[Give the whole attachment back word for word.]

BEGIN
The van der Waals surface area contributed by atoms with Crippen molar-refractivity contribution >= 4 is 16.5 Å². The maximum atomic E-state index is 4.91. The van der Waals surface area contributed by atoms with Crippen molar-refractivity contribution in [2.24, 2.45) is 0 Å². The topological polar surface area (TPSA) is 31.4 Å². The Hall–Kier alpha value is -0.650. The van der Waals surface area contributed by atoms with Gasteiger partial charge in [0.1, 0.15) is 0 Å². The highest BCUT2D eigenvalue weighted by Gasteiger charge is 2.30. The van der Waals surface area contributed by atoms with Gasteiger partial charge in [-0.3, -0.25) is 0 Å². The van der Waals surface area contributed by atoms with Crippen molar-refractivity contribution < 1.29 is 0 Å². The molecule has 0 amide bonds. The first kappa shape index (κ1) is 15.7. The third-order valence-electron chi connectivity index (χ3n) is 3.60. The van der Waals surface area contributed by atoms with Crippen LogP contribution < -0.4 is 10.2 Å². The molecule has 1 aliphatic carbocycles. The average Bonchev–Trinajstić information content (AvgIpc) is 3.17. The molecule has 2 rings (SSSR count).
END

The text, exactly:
The van der Waals surface area contributed by atoms with Crippen molar-refractivity contribution >= 4 is 16.5 Å². The maximum atomic E-state index is 4.91. The van der Waals surface area contributed by atoms with Crippen molar-refractivity contribution in [2.24, 2.45) is 0 Å². The topological polar surface area (TPSA) is 31.4 Å². The Hall–Kier alpha value is -0.650. The van der Waals surface area contributed by atoms with Gasteiger partial charge in [0.1, 0.15) is 0 Å². The highest BCUT2D eigenvalue weighted by Gasteiger charge is 2.30. The van der Waals surface area contributed by atoms with Gasteiger partial charge in [-0.3, -0.25) is 0 Å². The van der Waals surface area contributed by atoms with Crippen molar-refractivity contribution < 1.29 is 0 Å². The molecule has 0 amide bonds. The first kappa shape index (κ1) is 15.7. The third-order valence-electron chi connectivity index (χ3n) is 3.60. The van der Waals surface area contributed by atoms with Crippen LogP contribution < -0.4 is 10.2 Å². The molecule has 1 aliphatic carbocycles. The average Bonchev–Trinajstić information content (AvgIpc) is 3.17. The molecule has 2 rings (SSSR count).